“Like what?” you asked, although you already knew the answer.
Hansol came closer, his hands reaching up to cup your face. The ribbon on his wrist tickled your neck. His nose bumped against yours clumsily, and you angled your head so that he had better access to your lips. He waited, perhaps unsure, right in front of them. It was agony for you: his hot breath fanning your lips but he himself never moving. Finally, you lost patience and leaned up, meeting him in the middle. He reacted immediately. His lips were plump and slightly chapped from the ocean air. You pressed your body closer to his, hoping for more contact. His hand trailed down your body slowly, as if he were memorizing every curve.
“Hansol, do you know where the — my eyes!” Jaemin suddenly shouted from behind you.
Hansol suddenly jumped away from you, his cheeks bright red as he refused to look at you.
You, out of breath, smoothed down your shirt awkwardly and cleared your throat. “What do you need Jaemin?”
Jaemin walked closer to the two of you. “Well eye cleaner for one, but I was actually going to ask for an extra blanket.” His eyes trailed down Hansol’s arms, “You gave him your ribbon? Ten! Kun! You’ll never guess what Y/n did!”
Suddenly the entire crew were running on deck, each disheveled and sleepy.
“What’s wrong?” Kun asked, his hand blindly searching for a gun even though he wasn’t wearing his holster.
“Y/n and Hansol love each other,” Jaemin clarified. “She gave him her ribbon.”
The crew groaned. Hansol hid behind you and hesitantly reached for your hand. You gave his a comforting squeeze.
“Jaemin, everyone knows that they like each other. Literally everyone,” Yukhei said. “They don’t hide their loving gazes very well. Now let’s go back to bed.”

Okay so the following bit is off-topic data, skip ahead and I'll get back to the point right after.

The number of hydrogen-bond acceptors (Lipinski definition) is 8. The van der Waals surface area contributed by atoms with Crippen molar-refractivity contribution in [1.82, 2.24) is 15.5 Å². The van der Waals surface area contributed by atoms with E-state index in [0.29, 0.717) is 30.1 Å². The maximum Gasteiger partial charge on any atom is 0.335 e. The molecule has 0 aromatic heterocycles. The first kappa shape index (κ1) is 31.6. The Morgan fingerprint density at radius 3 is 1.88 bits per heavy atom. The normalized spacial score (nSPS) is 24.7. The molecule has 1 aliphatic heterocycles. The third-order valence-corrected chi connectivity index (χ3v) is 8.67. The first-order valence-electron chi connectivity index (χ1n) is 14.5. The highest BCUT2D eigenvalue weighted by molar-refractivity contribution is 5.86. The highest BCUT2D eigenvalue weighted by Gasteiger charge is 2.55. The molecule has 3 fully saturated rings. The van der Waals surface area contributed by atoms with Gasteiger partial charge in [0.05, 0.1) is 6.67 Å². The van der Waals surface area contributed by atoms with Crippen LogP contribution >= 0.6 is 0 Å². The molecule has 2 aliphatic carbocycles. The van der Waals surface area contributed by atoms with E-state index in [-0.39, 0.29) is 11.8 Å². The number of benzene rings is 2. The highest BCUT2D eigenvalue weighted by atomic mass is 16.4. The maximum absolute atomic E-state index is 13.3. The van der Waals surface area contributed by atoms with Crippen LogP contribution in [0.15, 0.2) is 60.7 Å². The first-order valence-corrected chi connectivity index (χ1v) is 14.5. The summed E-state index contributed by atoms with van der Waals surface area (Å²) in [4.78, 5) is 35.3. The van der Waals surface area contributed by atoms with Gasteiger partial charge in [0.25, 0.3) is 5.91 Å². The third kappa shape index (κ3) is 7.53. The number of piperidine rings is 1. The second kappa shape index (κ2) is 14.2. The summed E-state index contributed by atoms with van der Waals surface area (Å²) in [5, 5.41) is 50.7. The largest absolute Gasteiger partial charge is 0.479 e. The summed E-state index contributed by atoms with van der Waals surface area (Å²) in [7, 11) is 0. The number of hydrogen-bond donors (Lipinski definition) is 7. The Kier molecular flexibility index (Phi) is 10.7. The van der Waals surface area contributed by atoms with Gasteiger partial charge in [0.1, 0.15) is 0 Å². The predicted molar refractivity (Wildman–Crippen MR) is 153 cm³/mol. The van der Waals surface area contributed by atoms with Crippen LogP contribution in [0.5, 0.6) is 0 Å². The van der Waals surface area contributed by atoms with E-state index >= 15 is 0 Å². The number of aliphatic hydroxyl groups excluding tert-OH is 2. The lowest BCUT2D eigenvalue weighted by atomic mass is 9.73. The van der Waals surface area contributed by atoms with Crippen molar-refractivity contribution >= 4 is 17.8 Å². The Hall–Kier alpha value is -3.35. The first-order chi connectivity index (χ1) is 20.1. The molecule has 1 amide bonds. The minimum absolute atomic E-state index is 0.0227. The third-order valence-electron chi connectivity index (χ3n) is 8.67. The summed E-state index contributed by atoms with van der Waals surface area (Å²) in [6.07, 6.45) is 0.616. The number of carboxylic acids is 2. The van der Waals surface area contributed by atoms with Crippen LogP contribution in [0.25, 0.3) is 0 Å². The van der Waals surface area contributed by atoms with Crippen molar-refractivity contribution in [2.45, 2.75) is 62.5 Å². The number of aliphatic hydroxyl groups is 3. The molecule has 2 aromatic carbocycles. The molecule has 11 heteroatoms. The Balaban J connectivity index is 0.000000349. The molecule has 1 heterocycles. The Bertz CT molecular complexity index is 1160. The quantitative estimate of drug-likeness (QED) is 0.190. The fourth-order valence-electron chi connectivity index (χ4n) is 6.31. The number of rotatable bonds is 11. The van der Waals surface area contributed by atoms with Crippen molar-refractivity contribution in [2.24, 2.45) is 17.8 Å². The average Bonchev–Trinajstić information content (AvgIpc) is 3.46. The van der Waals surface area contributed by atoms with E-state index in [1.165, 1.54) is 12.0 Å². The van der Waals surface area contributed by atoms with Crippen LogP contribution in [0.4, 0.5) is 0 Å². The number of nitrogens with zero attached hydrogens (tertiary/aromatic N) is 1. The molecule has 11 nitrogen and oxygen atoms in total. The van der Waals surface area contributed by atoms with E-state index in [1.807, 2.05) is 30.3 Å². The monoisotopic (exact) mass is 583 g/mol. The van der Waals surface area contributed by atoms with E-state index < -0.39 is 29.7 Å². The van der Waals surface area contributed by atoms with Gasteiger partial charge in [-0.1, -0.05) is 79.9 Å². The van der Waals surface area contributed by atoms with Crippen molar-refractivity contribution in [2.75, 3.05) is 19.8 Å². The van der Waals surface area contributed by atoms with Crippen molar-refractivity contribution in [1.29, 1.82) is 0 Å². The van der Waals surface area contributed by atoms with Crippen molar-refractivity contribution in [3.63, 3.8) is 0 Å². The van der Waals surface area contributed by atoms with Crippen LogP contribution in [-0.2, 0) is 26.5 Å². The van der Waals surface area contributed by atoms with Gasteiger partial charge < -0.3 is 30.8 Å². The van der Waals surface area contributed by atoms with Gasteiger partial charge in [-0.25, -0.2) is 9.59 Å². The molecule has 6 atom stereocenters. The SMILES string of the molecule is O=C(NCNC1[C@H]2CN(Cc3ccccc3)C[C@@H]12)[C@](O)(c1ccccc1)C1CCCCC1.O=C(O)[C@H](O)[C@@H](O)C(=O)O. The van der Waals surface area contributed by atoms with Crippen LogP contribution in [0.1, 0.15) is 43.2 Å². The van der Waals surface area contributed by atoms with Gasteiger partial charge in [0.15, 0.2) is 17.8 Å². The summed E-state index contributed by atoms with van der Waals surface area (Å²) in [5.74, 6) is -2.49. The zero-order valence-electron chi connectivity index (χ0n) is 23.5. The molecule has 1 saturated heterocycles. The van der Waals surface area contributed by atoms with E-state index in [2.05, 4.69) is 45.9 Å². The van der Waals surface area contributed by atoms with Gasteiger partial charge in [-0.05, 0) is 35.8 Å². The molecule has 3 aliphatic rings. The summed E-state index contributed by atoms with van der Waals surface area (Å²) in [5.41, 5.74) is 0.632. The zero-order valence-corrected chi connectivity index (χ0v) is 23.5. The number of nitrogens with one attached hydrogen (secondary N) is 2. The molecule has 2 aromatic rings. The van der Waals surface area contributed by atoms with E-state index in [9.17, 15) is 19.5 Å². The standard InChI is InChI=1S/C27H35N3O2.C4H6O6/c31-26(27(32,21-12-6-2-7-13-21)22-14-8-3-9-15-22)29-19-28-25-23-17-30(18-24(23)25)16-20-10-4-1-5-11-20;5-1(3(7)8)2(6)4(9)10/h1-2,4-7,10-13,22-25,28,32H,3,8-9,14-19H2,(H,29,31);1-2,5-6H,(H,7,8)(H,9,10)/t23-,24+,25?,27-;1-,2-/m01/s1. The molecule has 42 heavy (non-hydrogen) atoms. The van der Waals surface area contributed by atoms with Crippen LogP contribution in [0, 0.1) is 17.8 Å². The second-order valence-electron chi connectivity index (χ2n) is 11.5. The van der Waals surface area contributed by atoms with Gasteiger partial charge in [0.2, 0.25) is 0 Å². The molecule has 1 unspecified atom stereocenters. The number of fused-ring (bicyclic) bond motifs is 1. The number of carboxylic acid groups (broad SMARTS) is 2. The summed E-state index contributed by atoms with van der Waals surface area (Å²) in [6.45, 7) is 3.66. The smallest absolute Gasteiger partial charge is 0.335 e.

Everyone agreed and shuffled back below deck, ignoring Jaemin’s apologies. “I still don’t have a blanket,” he complained, following the others.
“That wasn’t so bad,” you said once they were out of sight. “Right?”
Hansol bit his lip anxiously. “Can’t I just stay with you this afternoon? They’ll tease me if I go down there.”
You tugged on his hand, “Come on, Sol. Honestly for a captain you sure are afraid of your crew.”
“They’re mean to me, Y/n!”
“I’m sure they are,” you chuckled, balancing on your tiptoes to peck him on the lips.
You woke up a few mornings later to see Hansol already awake. He was sitting on the edge of the bed, so that you could only see his bare back. “Hansol? What’s wrong?”
You got out of bed and walked in front of him, tilting his face towards yours. “Why are you crying?”
Hansol sniffed and reached for your waist. He pulled you against him in a tight hug. “We’ve arrived in France. I don’t want to lose you, Y/n.”
You ran your hands through his hair comfortingly and kissed his forehead. “You won’t lose me, Hansol. We’re just going our separate ways for awhile. You’ve got to go get the treasure for your sister, and for Kun’s family. Then, if you still miss me, come back to France and find me. I’ll wait for you to come. And if you do come back for me, I’ll gladly return to this ship and live with you for the rest of my days, okay?”
Hansol nodded against your skin. “I love you.”
“I love you too,” you said. “I’m going to miss you a lot. And whenever you miss me, you can look down at the ribbon and know that you’re the one who has my heart, okay?”
Hansol left a feather-like kiss on your neck. “I’ll return quickly, then. Goodbye Y/n.”